The Effect of Information Releases on the Pricing and Timing of Equity Issues: Theory and Evidence
This paper develops a formal model of the timing and pricing of new equity issues, assuming that managers are better informed than new investors about the quality of the firm. Firms will prefer to issue equity when the market is most informed about the quality of the firm. This implies that equity issues tend to follow information releases, such as earnings announcements. The model also predicts a relation between the timing and pricing of equity issues. The price drop at the time of the equity issue announcement should increase in the time since the last information release, and the price drop at issue should increase with the time since the last information release or issue announcement. We test the predictions of the theory on a sample of NYSE, AMEX and OTC firms who issued equity over the period 1978-1983. We find evidence that there is a clustering of equity issues following earnings announcements and annual reports, and also that the price drop at the time of the equity issue is increasing in the time since the announcement of the issue.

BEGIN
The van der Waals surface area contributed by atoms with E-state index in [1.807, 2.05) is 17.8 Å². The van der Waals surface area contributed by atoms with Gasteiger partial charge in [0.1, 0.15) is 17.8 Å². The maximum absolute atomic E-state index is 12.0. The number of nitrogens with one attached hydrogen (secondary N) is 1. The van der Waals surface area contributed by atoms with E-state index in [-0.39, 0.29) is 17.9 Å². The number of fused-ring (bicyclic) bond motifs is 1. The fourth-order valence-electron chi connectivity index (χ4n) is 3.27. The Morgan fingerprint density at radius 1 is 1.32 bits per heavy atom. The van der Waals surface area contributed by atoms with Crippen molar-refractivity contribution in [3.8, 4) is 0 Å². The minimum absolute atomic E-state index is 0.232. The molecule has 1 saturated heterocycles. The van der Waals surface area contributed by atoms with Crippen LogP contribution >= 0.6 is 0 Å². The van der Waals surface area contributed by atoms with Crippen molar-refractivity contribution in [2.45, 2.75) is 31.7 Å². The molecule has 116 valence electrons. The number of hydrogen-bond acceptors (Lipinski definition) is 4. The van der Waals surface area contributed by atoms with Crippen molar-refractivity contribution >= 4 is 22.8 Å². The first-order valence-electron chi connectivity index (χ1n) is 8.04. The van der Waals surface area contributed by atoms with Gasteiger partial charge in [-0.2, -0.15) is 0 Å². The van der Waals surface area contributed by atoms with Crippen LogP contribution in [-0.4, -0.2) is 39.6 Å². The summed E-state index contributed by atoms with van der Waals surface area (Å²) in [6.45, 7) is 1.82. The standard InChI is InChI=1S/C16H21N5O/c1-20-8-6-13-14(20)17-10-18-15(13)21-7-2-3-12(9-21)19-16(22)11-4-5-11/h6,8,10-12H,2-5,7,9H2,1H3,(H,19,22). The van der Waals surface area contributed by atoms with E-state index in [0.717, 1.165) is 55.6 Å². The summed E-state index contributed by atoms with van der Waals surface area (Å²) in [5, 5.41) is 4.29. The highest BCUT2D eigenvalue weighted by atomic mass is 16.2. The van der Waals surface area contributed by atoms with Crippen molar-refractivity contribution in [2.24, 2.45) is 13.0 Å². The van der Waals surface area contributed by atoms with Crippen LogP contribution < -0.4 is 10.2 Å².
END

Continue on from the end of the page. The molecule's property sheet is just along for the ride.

|Date of creation:||Oct 1988|
|Date of revision:|
|Publication status:||published as "The Effect of Information Releases on the Pricing and Timing of Equity Issues." From The Review of Financial Studies, Vol. 4, No. 4, pp. 685-708, (1991).|
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